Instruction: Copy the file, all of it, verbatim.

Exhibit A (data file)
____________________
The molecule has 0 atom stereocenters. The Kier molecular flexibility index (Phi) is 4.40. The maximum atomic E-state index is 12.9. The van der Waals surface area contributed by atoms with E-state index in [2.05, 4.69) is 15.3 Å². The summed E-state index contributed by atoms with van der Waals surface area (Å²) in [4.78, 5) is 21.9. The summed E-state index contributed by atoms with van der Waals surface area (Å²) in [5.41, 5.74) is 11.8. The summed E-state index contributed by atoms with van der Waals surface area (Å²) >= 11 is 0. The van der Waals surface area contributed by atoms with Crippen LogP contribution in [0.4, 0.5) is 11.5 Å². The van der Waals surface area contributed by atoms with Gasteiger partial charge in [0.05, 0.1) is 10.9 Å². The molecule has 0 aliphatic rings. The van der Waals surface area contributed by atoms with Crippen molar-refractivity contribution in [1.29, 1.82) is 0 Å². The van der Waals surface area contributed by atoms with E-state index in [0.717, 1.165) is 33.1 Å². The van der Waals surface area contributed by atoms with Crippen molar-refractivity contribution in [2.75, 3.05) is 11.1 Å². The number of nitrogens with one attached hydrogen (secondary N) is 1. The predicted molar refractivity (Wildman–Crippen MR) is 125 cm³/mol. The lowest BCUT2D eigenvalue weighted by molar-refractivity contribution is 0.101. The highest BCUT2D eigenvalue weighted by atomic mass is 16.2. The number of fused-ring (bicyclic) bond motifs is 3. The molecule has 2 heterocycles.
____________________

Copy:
The molecule has 0 atom stereocenters. The Kier molecular flexibility index (Phi) is 4.40. The maximum atomic E-state index is 12.9. The van der Waals surface area contributed by atoms with E-state index in [2.05, 4.69) is 15.3 Å². The summed E-state index contributed by atoms with van der Waals surface area (Å²) in [4.78, 5) is 21.9. The summed E-state index contributed by atoms with van der Waals surface area (Å²) in [5.41, 5.74) is 11.8. The summed E-state index contributed by atoms with van der Waals surface area (Å²) >= 11 is 0. The van der Waals surface area contributed by atoms with Crippen LogP contribution in [0.4, 0.5) is 11.5 Å². The van der Waals surface area contributed by atoms with Gasteiger partial charge in [0.05, 0.1) is 10.9 Å². The molecule has 0 aliphatic rings. The van der Waals surface area contributed by atoms with Crippen molar-refractivity contribution in [1.29, 1.82) is 0 Å². The van der Waals surface area contributed by atoms with E-state index in [0.717, 1.165) is 33.1 Å². The van der Waals surface area contributed by atoms with Crippen molar-refractivity contribution in [2.75, 3.05) is 11.1 Å². The number of nitrogens with one attached hydrogen (secondary N) is 1. The predicted molar refractivity (Wildman–Crippen MR) is 125 cm³/mol. The lowest BCUT2D eigenvalue weighted by molar-refractivity contribution is 0.101. The highest BCUT2D eigenvalue weighted by atomic mass is 16.2. The number of fused-ring (bicyclic) bond motifs is 3. The molecule has 2 heterocycles.